The awful situation I talked about yesterday gets worse. My brother-in-law was not officially dead until a little while ago. Although he had a living will, he was also an organ donor, and according to Louisiana law, the plug cannot be pulled on the latter until the tiniest little spark of life has vanished. It may not be law--it probably is, what I'm saying is I don't know for sure--but this little spark didn't go out quickly.
A trio of awful thoughts I've had today: first, John's two sons were not enough reason for him to live. I have two sons myself, and I cannot imagine ever being in the frame of mind where I would not consider the effect of killing myself on other people. Both my boys, or either one, is reason for me to live, not to mention my dear wife, daughter, grandchildren, friends, and more. The second thought is even worse: John's two sons ever after are going to have to live with "my dad committed suicide." Wouldn't you think this might have occurred to him? What a burden to lay on your children! And the third thought is worse yet: one of John's sons is quoted as saying he thought he had gotten rid of all the guns in the house. Now is this young man forever going to carry around guilt because his father hid the gun? How could he not? I would, despite everything you would hear about how it's not your fault.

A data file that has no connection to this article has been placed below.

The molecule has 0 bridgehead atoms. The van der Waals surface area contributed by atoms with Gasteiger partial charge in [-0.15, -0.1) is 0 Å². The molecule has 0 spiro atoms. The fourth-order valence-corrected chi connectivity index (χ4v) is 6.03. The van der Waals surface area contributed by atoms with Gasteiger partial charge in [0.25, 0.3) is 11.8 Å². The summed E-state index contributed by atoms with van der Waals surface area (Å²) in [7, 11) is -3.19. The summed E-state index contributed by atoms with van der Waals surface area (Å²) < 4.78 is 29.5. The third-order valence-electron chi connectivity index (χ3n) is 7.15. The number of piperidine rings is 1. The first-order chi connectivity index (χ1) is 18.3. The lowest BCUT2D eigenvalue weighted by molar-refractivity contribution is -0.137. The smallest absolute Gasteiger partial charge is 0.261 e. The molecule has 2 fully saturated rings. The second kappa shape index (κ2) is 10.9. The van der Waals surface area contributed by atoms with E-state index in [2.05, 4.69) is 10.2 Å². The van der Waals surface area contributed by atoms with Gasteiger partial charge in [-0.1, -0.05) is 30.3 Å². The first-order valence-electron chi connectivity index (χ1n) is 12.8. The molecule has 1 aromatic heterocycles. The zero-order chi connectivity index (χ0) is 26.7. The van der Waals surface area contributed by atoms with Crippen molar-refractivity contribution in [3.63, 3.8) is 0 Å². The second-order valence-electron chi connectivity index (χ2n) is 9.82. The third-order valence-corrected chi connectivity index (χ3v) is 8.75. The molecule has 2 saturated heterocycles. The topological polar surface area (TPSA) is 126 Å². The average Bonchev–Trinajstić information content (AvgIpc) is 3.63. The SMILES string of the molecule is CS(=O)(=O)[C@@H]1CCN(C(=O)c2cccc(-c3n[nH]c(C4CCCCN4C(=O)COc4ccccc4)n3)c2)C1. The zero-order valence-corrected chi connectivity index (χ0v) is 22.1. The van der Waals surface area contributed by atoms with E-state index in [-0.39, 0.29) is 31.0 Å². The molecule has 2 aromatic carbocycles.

One more bit on this terrible subject: did you know there are people who make their living removing and disposing of mattresses upon which someone has died? (I wonder if this is their sole occupation? Surely not.) The mattress in question here was covered with gore. Price to remove it: $2,400. That is not a misprint. I can't imagine people with the gall to charge a suicide's family such a price for such a task. Another brother-in-law is taking care of this. That's what family is for.